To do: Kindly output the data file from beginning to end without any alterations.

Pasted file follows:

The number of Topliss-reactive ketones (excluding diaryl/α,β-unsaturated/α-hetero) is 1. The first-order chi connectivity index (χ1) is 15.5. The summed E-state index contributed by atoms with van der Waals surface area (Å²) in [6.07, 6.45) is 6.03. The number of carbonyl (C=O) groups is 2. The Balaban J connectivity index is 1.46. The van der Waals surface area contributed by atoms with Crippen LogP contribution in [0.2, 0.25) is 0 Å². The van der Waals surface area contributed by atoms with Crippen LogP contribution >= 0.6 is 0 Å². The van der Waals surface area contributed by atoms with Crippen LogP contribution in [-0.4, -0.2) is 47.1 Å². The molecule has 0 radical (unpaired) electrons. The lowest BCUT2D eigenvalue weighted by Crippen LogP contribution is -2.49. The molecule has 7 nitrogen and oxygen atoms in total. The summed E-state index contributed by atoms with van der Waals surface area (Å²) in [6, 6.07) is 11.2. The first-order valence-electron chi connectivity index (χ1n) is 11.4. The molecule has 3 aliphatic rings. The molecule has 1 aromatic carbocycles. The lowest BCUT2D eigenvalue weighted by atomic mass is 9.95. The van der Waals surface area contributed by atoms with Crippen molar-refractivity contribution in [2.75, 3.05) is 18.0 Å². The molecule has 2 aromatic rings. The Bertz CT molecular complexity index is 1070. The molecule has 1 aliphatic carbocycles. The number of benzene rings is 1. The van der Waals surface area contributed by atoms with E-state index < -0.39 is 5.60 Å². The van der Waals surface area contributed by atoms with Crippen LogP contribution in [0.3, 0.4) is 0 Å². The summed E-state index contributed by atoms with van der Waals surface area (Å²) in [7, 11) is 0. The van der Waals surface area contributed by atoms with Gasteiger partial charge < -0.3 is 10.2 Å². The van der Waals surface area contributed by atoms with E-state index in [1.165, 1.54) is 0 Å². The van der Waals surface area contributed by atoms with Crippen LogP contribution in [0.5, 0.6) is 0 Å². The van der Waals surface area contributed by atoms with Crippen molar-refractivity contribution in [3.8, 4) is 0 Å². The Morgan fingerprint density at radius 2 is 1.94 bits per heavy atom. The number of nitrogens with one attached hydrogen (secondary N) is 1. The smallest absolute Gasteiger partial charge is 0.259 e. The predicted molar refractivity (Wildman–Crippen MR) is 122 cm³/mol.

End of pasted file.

The number of Topliss-reactive ketones (excluding diaryl/α,β-unsaturated/α-hetero) is 1. The first-order chi connectivity index (χ1) is 15.5. The summed E-state index contributed by atoms with van der Waals surface area (Å²) in [6.07, 6.45) is 6.03. The number of carbonyl (C=O) groups is 2. The Balaban J connectivity index is 1.46. The van der Waals surface area contributed by atoms with Crippen LogP contribution in [0.2, 0.25) is 0 Å². The van der Waals surface area contributed by atoms with Crippen LogP contribution >= 0.6 is 0 Å². The van der Waals surface area contributed by atoms with Crippen LogP contribution in [-0.4, -0.2) is 47.1 Å². The molecule has 0 radical (unpaired) electrons. The lowest BCUT2D eigenvalue weighted by Crippen LogP contribution is -2.49. The molecule has 7 nitrogen and oxygen atoms in total. The summed E-state index contributed by atoms with van der Waals surface area (Å²) in [6, 6.07) is 11.2. The first-order valence-electron chi connectivity index (χ1n) is 11.4. The molecule has 3 aliphatic rings. The molecule has 1 aromatic carbocycles. The lowest BCUT2D eigenvalue weighted by atomic mass is 9.95. The van der Waals surface area contributed by atoms with Crippen molar-refractivity contribution in [2.75, 3.05) is 18.0 Å². The molecule has 2 aromatic rings. The Bertz CT molecular complexity index is 1070. The molecule has 1 aliphatic carbocycles. The number of benzene rings is 1. The van der Waals surface area contributed by atoms with E-state index < -0.39 is 5.60 Å². The van der Waals surface area contributed by atoms with Crippen LogP contribution in [0.3, 0.4) is 0 Å². The summed E-state index contributed by atoms with van der Waals surface area (Å²) in [7, 11) is 0. The van der Waals surface area contributed by atoms with Gasteiger partial charge < -0.3 is 10.2 Å². The van der Waals surface area contributed by atoms with E-state index in [1.165, 1.54) is 0 Å². The van der Waals surface area contributed by atoms with Crippen LogP contribution in [0.5, 0.6) is 0 Å². The van der Waals surface area contributed by atoms with Crippen molar-refractivity contribution in [3.8, 4) is 0 Å². The Morgan fingerprint density at radius 2 is 1.94 bits per heavy atom. The number of nitrogens with one attached hydrogen (secondary N) is 1. The smallest absolute Gasteiger partial charge is 0.259 e. The predicted molar refractivity (Wildman–Crippen MR) is 122 cm³/mol.